Seattle waited seven years for its new sculpture park to be completed, and when it opened on a sunny weekend in January of 2007, people turned out in droves. And no wonder. The nine-acre site, long a contaminated industrial blight along the city’s shoreline, has been transformed into a sophisticated urban green space by the New York firm of Weiss/Manfredi. Their design for the Olympic Sculpture Park crosses highway and train tracks to link a hip, urban neighborhood to the city’s working waterfront. With western and southerly views of Puget Sound, Mount Rainier and the jagged, snowdrenched Olympic Mountain range, this is one spectacular site in which to display art. But the sculptures and architecture are nearly upstaged by the park’s iconic Pacific Northwest plant habitats devised by landscape architect Charles Anderson.

Photo by: Ben Benschnieder.

The sensory and ecological appeal of the 80,000 mostly Northwest plants, many installed at fairly mature size, is so immediate that birders with binoculars will soon be stalking the site as relentlessly as art lovers. Visitors will appreciate the plant tags that give ethnobotanical information about the huckleberries, snowberry and salal that flourish beneath the native conifers. Families will enjoy picnicking on the grass of the greensward, homage to the area’s Olmsted legacy, but it’s the sweeping meadows of wildflowers and native grasses that attract comment.

Though native plants might not seem the obvious companions for totemic works of art like Alexander Calder’s hot-orange “Eagle,” project manager Chris Rogers says the environmental tenet was integral from day one. “We learned from visits to sculpture parks across the country and around the world that while many people go to see art, many others go to see the vegetation,” says Rogers. The park’s native plant palette not only distinguishes it from other sculpture parks and gardens, but also reflects its quintessential Northwest shoreline environment. “We absolutely wanted the contrast between the formal components of the park and the organic experience of plants, along with diverse settings for the art,” says Rogers. Distinctive plant communities define the park’s various “precincts” of valley, grove, meadow and shore, while softening the strong geometry of its central Z-shaped path. Visitors descend into a deeply green coniferous valley planted in dawn redwoods and ginkgos. Douglas fir, red cedar and western hemlock are under-planted with columbine, iris, sword fern and snowberry. Sculptor Richard Serra’s monumental “Wake” undulates through the valley; in time the conifers will grow up to shelter its battleship-like scale.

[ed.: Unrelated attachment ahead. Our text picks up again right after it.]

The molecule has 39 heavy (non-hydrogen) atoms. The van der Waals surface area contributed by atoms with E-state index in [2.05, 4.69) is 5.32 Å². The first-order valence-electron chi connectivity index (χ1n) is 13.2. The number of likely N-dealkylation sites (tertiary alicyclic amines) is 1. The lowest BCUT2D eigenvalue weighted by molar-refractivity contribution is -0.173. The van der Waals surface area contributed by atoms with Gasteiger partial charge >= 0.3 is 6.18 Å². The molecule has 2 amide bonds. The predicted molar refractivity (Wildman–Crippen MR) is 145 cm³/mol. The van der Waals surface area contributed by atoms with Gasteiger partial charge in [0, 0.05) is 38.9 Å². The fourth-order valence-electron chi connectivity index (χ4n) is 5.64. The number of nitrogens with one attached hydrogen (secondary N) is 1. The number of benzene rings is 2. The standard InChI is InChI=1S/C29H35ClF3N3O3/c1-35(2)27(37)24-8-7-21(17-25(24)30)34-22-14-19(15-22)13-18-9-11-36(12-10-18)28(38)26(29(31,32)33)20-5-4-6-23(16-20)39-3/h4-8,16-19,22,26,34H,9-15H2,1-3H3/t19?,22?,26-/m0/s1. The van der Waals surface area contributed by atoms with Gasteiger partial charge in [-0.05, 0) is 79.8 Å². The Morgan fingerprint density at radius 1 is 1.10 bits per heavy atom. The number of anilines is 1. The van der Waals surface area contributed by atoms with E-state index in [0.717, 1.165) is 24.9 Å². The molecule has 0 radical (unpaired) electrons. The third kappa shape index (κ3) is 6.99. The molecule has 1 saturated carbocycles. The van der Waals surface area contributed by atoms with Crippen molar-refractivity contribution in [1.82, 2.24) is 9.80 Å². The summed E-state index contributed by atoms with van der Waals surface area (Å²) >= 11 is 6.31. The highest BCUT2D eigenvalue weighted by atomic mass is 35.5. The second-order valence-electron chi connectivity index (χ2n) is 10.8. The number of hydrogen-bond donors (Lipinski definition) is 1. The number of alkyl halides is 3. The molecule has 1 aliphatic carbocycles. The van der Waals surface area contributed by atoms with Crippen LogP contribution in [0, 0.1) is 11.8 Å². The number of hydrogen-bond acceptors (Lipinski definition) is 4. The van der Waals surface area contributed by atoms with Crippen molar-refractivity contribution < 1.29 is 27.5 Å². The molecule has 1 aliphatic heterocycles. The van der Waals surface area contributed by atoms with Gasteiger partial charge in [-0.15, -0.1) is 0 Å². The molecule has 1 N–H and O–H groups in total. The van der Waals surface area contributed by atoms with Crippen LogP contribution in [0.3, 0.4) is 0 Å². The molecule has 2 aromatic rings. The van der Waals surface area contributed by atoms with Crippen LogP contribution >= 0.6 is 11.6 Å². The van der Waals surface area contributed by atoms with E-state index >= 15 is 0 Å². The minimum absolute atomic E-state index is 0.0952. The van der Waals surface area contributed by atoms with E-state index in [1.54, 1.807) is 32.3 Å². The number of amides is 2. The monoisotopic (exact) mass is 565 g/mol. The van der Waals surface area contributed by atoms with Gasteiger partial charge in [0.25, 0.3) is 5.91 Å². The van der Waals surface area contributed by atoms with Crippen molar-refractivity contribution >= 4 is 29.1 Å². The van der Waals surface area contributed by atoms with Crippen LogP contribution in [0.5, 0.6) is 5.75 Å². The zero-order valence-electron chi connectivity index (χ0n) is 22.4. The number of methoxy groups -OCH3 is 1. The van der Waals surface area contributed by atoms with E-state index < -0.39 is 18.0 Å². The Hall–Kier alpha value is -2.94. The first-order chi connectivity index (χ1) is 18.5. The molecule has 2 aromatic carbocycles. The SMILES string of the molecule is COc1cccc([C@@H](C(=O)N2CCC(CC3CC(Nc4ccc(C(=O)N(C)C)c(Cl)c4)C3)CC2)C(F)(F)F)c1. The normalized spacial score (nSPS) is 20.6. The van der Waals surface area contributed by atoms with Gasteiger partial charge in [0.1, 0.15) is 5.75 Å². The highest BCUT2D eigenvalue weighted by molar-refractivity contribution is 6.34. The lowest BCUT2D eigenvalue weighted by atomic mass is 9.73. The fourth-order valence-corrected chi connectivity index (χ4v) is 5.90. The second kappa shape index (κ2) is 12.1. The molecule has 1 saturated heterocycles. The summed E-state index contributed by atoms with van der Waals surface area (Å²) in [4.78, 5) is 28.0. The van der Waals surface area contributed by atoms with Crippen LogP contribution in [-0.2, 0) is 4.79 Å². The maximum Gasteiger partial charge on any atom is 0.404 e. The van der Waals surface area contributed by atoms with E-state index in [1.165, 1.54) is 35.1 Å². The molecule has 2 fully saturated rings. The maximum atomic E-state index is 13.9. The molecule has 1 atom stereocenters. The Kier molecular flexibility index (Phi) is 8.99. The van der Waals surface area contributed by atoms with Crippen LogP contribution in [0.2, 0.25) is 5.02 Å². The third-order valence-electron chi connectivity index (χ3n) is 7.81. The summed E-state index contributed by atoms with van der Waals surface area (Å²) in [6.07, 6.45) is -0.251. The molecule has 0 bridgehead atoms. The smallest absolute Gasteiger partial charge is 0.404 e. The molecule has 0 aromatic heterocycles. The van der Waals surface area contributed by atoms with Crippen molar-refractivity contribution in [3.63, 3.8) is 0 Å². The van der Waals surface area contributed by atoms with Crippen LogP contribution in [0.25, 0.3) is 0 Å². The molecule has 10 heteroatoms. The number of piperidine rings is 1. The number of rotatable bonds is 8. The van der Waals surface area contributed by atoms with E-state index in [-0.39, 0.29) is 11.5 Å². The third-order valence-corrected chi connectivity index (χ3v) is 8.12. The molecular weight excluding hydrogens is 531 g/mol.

Left: The curved steel forms of “Wake” by Richard Serra evoke the hull of a ship. Right: Alexander Calder’s abstract “Eagle” in painted steel. Photos by: Ben Benschnieder.

The grove’s rhythm of white tree trunks and cloud of autumn gold foliage form an airy counterpoint to the mostly evergreen valley. Hundreds of quaking aspen, massed in a triangular grid, create a scene so magical you’ll feel you’ve slipped through the wardrobe into Narnia. Anderson ramped up the landscape’s essential characteristics to create just such intensity; designers went to Idaho for the aspens because they consider those the brightest gold of all aspens. ‘Eddie’s White Wonder’ hybrid dogwoods are planted en masse up the western slope of the valley, chosen for their large creamy blossoms and disease resistance. Great care was taken with the selection of each and every plant. “I probably hand-selected 90 percent of the aspens,” says Rogers.

Open wildflower meadows lie along the park’s high spine. Camas lilies, pearly everlastings and western columbine bloom in succession amidst tufts of native grasses. From the meadows, an overpass leads down to the restored shoreline. There a sandy beach is backed by plants chosen for their value in enhancing salmon habitat as well as their ability to withstand salty sea spray, including dune grasses, shore pines, alders and nootka roses.

An extensive irrigation system and 150,000 cubic yards of trucked-in, salvaged topsoil encouraged the plants to take root. Fast-growing, tough natives like thimbleberry, snowberry, serviceberry, vine maple and Indian plum went in first to grow up and provide shade for the more delicate understory plants like vanilla leaf (Achlys triphylla) and maidenhair fern.

As befits their setting, plants were placed with an artist’s eye for mood and context. The open, promenade areas encourage sociability and taking in the views. The aspen grove is all about seasonal change, while the valley floor evokes a sense of quiet contemplation. Perhaps most atmospheric is Mark Dion’s “Neukom Vivarium,” where a 55,000-pound, 60-foot nurse log (i.e. a fallen tree that acts as host to other plants) lies sheltered by a slim greenhouse with overhead panes painted green to simulate filtered forest light. The massive log sprouts mosses, ferns and huckleberries, a close-up lesson on the process of decay and regeneration.

Nature has long inspired art. In the Olympic Sculpture Park, Northwest native habitats and natural history are orchestrated to blend a living landscape and contemporary artworks into a seamless scene.

The Olympic Sculpture Park is part of the Seattle Art Museum. It is free and open to the public, and is located at 2901 Western Avenue in Seattle, Washington.

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